When Emmy-nominated actor Gregory Zarian wrapped his time as General Hospital fashion designer Julius in 2008, fans of the ABC soap opera started a huge campaign that they hoped would convince the powers that be to bring him and his flamboyant alter ego back to Port Charles. The initiative involved sending loaves upon loaves of French bread to the soap's Prospect Park studios, which harked back to an entertaining moment when Julius -- who was a fiercely protective friend of Kate's (Megan Ward) -- said to Sonny, "You think you're more than a French baguette." The heartfelt campaign unfortunately didn't bake up any more screen time for Zarian's Julius, but as the classic saying goes, it isn't over until it's over! Or, as the not-so-classic saying goes, it isn't ever over with Sonny!
In a new interview with Soap Central, Zarian opens up about how fun it was to go head to head with the powerful Port Charles gangster -- which he did on several occasions during his 2007 to 2008 run on the ABC soap opera.
"Julius was fun and over the top, and 'Oh, my God, you're fabulous!'" the actor recalls, "But there were some amazing moments where I got to put Sonny in his place, and the flamboyancy of Julius became very grounded as he basically said, 'Don't mess with my friend.' So, he was fun and over the top, and he was also real and very, very protective of his best friend, Kate... And what I loved about working with Megan and Maurice was it was this great game of tennis, when the other people you're working with give you this playground to play in."
Not everyone would be up for the challenge of standing up to Sonny (after all, the character probably has one of the longest rap sheets in Soap Central's character profiles), but Zarian had no problem taking on the mobster.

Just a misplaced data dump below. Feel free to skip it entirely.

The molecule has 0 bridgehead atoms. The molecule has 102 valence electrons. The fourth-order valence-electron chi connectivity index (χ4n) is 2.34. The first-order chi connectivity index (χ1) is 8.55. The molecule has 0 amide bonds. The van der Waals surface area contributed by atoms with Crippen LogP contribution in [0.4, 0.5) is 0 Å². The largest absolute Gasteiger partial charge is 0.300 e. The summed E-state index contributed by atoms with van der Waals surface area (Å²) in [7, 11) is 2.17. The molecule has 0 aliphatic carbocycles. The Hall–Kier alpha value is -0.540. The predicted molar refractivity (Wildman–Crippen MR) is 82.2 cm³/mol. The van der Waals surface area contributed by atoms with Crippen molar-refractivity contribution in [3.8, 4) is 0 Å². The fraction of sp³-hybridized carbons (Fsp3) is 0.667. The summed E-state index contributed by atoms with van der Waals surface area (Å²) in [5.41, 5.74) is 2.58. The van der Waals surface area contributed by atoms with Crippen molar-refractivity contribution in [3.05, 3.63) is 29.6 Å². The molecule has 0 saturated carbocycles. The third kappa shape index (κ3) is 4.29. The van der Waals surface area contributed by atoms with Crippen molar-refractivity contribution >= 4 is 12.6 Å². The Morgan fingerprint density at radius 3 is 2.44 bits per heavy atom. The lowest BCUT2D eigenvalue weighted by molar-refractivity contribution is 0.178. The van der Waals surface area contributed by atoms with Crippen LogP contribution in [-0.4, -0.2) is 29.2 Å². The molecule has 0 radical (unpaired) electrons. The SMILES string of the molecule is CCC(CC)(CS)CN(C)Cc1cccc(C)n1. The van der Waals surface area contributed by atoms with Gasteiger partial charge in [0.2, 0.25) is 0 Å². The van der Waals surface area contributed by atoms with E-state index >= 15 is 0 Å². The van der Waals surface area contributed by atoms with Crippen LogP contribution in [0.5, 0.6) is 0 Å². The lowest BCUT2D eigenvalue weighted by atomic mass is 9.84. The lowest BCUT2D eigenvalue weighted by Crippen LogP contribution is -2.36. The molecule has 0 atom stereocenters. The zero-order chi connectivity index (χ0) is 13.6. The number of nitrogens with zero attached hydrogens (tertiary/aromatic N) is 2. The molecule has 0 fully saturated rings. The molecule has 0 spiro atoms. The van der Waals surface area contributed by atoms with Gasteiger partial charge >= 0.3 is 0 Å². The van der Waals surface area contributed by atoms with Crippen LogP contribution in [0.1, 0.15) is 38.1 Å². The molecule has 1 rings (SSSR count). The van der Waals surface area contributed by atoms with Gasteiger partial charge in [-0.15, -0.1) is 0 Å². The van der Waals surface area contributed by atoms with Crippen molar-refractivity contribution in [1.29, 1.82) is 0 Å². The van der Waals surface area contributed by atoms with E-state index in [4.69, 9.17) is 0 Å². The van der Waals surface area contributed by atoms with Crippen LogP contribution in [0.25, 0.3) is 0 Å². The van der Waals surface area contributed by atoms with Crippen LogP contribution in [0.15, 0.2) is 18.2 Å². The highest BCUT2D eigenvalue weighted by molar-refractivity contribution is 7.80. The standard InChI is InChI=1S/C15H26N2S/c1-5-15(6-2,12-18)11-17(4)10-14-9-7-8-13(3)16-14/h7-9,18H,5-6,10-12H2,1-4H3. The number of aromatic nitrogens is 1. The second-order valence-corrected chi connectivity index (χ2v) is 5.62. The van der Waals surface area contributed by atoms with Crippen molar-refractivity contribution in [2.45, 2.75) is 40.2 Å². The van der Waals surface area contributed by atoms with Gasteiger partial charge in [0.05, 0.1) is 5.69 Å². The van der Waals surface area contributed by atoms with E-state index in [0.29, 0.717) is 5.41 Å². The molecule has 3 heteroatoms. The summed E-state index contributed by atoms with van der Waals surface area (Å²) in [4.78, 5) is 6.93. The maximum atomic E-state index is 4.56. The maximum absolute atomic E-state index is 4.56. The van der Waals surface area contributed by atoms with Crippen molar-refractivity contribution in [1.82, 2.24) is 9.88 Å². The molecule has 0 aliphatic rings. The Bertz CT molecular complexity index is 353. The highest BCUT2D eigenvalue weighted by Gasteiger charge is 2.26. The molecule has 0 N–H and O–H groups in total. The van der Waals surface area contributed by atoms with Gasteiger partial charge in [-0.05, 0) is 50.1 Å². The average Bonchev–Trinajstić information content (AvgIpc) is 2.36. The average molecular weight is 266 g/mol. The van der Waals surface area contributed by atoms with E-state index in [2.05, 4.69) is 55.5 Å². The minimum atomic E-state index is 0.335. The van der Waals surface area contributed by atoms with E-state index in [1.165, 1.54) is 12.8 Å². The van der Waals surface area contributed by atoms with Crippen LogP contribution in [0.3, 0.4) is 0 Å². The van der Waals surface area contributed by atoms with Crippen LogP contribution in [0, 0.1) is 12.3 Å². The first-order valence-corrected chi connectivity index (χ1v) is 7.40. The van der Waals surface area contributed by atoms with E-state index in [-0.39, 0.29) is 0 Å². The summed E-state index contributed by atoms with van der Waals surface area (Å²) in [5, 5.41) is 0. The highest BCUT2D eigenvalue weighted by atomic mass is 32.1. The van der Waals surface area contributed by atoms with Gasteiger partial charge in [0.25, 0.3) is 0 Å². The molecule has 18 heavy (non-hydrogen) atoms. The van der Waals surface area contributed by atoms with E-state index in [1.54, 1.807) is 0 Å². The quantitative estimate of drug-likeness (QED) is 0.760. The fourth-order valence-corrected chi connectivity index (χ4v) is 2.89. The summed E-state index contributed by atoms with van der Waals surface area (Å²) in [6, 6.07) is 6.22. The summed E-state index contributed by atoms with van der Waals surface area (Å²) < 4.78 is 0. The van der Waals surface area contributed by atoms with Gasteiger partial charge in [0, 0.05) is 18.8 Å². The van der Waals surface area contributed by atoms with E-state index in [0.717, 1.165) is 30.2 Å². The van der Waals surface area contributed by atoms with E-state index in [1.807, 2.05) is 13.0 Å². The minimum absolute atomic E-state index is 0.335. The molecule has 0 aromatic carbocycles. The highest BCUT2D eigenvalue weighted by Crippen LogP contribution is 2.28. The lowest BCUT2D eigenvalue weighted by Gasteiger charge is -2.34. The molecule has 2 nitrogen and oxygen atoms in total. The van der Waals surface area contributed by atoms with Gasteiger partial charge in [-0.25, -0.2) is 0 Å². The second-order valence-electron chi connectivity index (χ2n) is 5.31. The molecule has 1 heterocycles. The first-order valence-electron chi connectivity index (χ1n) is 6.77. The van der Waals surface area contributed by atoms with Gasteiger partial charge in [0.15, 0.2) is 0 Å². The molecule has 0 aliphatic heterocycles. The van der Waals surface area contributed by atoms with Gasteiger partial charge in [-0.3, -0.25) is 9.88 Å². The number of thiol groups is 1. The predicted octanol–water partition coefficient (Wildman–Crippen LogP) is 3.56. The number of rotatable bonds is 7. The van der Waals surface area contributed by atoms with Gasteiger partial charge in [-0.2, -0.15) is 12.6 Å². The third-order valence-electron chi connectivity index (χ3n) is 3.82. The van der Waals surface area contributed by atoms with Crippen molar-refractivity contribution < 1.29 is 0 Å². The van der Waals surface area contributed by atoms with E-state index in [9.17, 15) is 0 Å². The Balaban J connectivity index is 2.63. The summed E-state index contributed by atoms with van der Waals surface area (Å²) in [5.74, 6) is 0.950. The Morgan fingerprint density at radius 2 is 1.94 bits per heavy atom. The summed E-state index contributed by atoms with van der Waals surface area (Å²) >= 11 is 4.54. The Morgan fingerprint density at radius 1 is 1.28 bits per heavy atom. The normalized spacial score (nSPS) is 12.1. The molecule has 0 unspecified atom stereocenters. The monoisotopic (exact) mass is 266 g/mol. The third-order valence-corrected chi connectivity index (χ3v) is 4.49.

"My moment on General Hospital started with Maurice opening the door as Sonny, and I remember seeing that his collar was off, and Julius was a fashion designer, so I took Sonny's collar, and I put it under his jacket, and I shoved past him, and I thought, 'That's who that is!'" he shares about Julius with a laugh. "Sonny Corinthos, he is a gangster. He is a thug... and a man who is so flamboyant never touches Sonny -- that just wouldn't happen -- but Maurice allowed all of it. I was rubbing [Sonny's] shoulders, I was acknowledging how sexy he is, just everything! And to me, that's a true professional. Maurice didn't get in the way of another actor doing their job and telling this great story... and every time I see him, I say thank you, because I'm forever indebted to him for that. I believe that when you are a guest on somebody's show and they give you the freedom to shine, it's a huge blessing."
A lot has changed in the past decade, and Zarian is doing a fine job of shining on his own. The California native now has a slew of impressive credits to his name (including HBO's Westworld and BET's The Family Business), and in 2020, he was nominated for a Daytime Emmy award in the Outstanding Performance by a Supporting Actor in a Digital Drama Series category for his work in Venice the Series, which was co-created by soap alum Crystal Chappell (ex-Carly Manning, Days of our Lives; ex-Olivia Spencer, Guiding Light).
He can next be seen in the super intense film 86 Melrose Avenue, in which a diverse group of people at a gallery opening are taken hostage by an ex-Marine suffering from PTSD and are forced to confront their cultural differences, their pasts, and their looming mortality as time ticks away. The film is set for release on Tuesday, April 20, and Zarian promises that it will be a thrill ride.
"To date, this is the most intense project I've ever worked on," he shares. "I assume that when a person is in a hostage situation, the first thing they think is, 'I don't want to die,' and the second thing is, 'Oh, my God, what didn't I say? What didn't I do?' It's this split second where somebody could take your life. So, for me, I really created and lived in the intensity of, 'One: what do I have to do to get out here? And two: what did I or didn't I do in my life that I could have done differently?' You're meeting your maker, and you're questioning choices that you have made."
Most of the super-intense scenes were shot chronologically, which helped Zarian be present in the moment and bring his character's dramatic emotions to life in a realistic way.